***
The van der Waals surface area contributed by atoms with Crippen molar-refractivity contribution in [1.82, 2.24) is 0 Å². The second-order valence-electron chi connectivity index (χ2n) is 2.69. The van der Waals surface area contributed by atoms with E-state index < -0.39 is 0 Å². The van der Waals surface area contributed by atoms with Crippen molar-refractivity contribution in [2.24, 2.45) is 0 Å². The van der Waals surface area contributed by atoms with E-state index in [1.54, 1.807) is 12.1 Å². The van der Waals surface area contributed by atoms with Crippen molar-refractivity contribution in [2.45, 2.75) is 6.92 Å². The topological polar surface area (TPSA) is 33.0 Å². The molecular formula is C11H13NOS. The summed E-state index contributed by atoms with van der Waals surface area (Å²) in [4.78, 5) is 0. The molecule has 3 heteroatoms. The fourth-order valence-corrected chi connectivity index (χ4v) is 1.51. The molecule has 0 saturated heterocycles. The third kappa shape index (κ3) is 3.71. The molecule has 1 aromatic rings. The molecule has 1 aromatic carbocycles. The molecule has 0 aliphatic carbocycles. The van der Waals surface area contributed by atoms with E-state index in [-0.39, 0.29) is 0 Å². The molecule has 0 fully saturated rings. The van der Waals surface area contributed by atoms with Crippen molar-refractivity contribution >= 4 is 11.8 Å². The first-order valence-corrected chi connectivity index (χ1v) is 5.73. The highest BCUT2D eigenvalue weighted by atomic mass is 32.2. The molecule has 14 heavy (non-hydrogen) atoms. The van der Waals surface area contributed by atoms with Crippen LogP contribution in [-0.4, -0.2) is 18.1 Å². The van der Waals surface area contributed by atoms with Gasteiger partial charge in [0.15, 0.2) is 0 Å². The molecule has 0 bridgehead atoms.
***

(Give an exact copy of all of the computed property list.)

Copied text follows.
The van der Waals surface area contributed by atoms with Crippen molar-refractivity contribution in [1.82, 2.24) is 0 Å². The second-order valence-electron chi connectivity index (χ2n) is 2.69. The van der Waals surface area contributed by atoms with E-state index < -0.39 is 0 Å². The van der Waals surface area contributed by atoms with Crippen molar-refractivity contribution in [2.24, 2.45) is 0 Å². The van der Waals surface area contributed by atoms with E-state index in [1.54, 1.807) is 12.1 Å². The van der Waals surface area contributed by atoms with Crippen molar-refractivity contribution in [2.45, 2.75) is 6.92 Å². The topological polar surface area (TPSA) is 33.0 Å². The molecular formula is C11H13NOS. The summed E-state index contributed by atoms with van der Waals surface area (Å²) in [4.78, 5) is 0. The molecule has 3 heteroatoms. The fourth-order valence-corrected chi connectivity index (χ4v) is 1.51. The molecule has 0 saturated heterocycles. The third kappa shape index (κ3) is 3.71. The molecule has 1 aromatic rings. The molecule has 1 aromatic carbocycles. The molecule has 0 aliphatic carbocycles. The van der Waals surface area contributed by atoms with E-state index in [-0.39, 0.29) is 0 Å². The molecule has 0 fully saturated rings. The van der Waals surface area contributed by atoms with Crippen molar-refractivity contribution >= 4 is 11.8 Å². The first-order valence-corrected chi connectivity index (χ1v) is 5.73. The highest BCUT2D eigenvalue weighted by atomic mass is 32.2. The molecule has 14 heavy (non-hydrogen) atoms. The van der Waals surface area contributed by atoms with Crippen LogP contribution in [-0.4, -0.2) is 18.1 Å². The van der Waals surface area contributed by atoms with Gasteiger partial charge in [0.15, 0.2) is 0 Å². The molecule has 0 bridgehead atoms.